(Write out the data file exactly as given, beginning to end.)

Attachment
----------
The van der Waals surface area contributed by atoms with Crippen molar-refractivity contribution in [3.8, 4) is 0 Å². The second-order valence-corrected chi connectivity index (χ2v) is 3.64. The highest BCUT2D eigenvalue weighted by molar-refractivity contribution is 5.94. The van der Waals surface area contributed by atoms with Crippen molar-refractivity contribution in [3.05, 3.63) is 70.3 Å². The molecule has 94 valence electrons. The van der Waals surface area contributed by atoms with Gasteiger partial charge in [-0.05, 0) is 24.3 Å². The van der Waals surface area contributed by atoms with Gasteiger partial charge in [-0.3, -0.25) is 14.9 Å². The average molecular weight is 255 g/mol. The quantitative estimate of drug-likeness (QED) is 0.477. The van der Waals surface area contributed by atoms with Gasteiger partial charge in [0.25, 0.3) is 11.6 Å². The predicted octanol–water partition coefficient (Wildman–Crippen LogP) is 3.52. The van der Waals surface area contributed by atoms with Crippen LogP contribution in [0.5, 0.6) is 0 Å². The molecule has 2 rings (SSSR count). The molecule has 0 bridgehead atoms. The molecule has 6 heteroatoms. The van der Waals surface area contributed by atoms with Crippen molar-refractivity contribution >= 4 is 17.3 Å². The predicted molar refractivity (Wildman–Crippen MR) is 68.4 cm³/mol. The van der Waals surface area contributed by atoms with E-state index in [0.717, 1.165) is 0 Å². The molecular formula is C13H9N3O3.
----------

The van der Waals surface area contributed by atoms with Crippen molar-refractivity contribution in [3.8, 4) is 0 Å². The second-order valence-corrected chi connectivity index (χ2v) is 3.64. The highest BCUT2D eigenvalue weighted by molar-refractivity contribution is 5.94. The van der Waals surface area contributed by atoms with Crippen molar-refractivity contribution in [3.05, 3.63) is 70.3 Å². The molecule has 94 valence electrons. The van der Waals surface area contributed by atoms with Gasteiger partial charge in [-0.05, 0) is 24.3 Å². The van der Waals surface area contributed by atoms with Gasteiger partial charge in [-0.3, -0.25) is 14.9 Å². The average molecular weight is 255 g/mol. The quantitative estimate of drug-likeness (QED) is 0.477. The van der Waals surface area contributed by atoms with Gasteiger partial charge in [0.25, 0.3) is 11.6 Å². The predicted octanol–water partition coefficient (Wildman–Crippen LogP) is 3.52. The van der Waals surface area contributed by atoms with Crippen LogP contribution in [0.5, 0.6) is 0 Å². The molecule has 2 rings (SSSR count). The molecule has 0 bridgehead atoms. The molecule has 6 heteroatoms. The van der Waals surface area contributed by atoms with Crippen molar-refractivity contribution >= 4 is 17.3 Å². The predicted molar refractivity (Wildman–Crippen MR) is 68.4 cm³/mol. The van der Waals surface area contributed by atoms with E-state index in [0.717, 1.165) is 0 Å². The molecular formula is C13H9N3O3.